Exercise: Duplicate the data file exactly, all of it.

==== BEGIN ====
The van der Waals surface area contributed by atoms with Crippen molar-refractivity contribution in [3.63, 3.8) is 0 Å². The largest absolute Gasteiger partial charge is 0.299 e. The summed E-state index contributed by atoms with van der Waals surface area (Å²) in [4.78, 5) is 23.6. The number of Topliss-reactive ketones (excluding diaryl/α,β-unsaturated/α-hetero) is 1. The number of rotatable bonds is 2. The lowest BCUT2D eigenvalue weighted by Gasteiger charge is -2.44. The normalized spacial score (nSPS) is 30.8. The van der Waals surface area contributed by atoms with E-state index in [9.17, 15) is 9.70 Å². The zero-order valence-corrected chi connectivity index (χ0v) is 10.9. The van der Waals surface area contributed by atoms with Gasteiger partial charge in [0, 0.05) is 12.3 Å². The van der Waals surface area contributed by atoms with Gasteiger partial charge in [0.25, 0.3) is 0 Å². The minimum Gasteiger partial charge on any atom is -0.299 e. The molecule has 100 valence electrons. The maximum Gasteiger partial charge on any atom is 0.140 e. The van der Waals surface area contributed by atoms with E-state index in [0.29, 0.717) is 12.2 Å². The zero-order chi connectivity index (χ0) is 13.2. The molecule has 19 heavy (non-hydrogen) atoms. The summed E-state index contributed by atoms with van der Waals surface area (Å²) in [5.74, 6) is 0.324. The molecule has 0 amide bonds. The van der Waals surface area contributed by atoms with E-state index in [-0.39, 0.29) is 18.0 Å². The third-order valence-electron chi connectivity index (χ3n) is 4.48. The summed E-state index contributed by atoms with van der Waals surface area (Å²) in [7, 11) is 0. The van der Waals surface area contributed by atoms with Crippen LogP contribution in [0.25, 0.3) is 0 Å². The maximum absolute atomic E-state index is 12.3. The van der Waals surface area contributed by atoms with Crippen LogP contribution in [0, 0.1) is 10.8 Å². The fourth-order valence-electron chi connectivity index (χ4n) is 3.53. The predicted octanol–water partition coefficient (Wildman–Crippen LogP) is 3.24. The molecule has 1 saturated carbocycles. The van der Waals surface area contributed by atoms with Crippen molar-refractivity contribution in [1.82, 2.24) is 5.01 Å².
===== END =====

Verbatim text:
The van der Waals surface area contributed by atoms with Crippen molar-refractivity contribution in [3.63, 3.8) is 0 Å². The largest absolute Gasteiger partial charge is 0.299 e. The summed E-state index contributed by atoms with van der Waals surface area (Å²) in [4.78, 5) is 23.6. The number of Topliss-reactive ketones (excluding diaryl/α,β-unsaturated/α-hetero) is 1. The number of rotatable bonds is 2. The lowest BCUT2D eigenvalue weighted by Gasteiger charge is -2.44. The normalized spacial score (nSPS) is 30.8. The van der Waals surface area contributed by atoms with E-state index in [9.17, 15) is 9.70 Å². The zero-order valence-corrected chi connectivity index (χ0v) is 10.9. The van der Waals surface area contributed by atoms with Gasteiger partial charge in [0, 0.05) is 12.3 Å². The van der Waals surface area contributed by atoms with Gasteiger partial charge in [0.25, 0.3) is 0 Å². The minimum Gasteiger partial charge on any atom is -0.299 e. The molecule has 100 valence electrons. The maximum Gasteiger partial charge on any atom is 0.140 e. The van der Waals surface area contributed by atoms with E-state index in [0.29, 0.717) is 12.2 Å². The zero-order chi connectivity index (χ0) is 13.2. The molecule has 19 heavy (non-hydrogen) atoms. The summed E-state index contributed by atoms with van der Waals surface area (Å²) in [5.74, 6) is 0.324. The molecule has 0 amide bonds. The van der Waals surface area contributed by atoms with E-state index in [-0.39, 0.29) is 18.0 Å². The third-order valence-electron chi connectivity index (χ3n) is 4.48. The summed E-state index contributed by atoms with van der Waals surface area (Å²) in [7, 11) is 0. The van der Waals surface area contributed by atoms with Crippen LogP contribution in [0.25, 0.3) is 0 Å². The maximum absolute atomic E-state index is 12.3. The van der Waals surface area contributed by atoms with Crippen LogP contribution in [0, 0.1) is 10.8 Å². The fourth-order valence-electron chi connectivity index (χ4n) is 3.53. The predicted octanol–water partition coefficient (Wildman–Crippen LogP) is 3.24. The molecule has 1 saturated carbocycles. The van der Waals surface area contributed by atoms with Crippen molar-refractivity contribution in [1.82, 2.24) is 5.01 Å².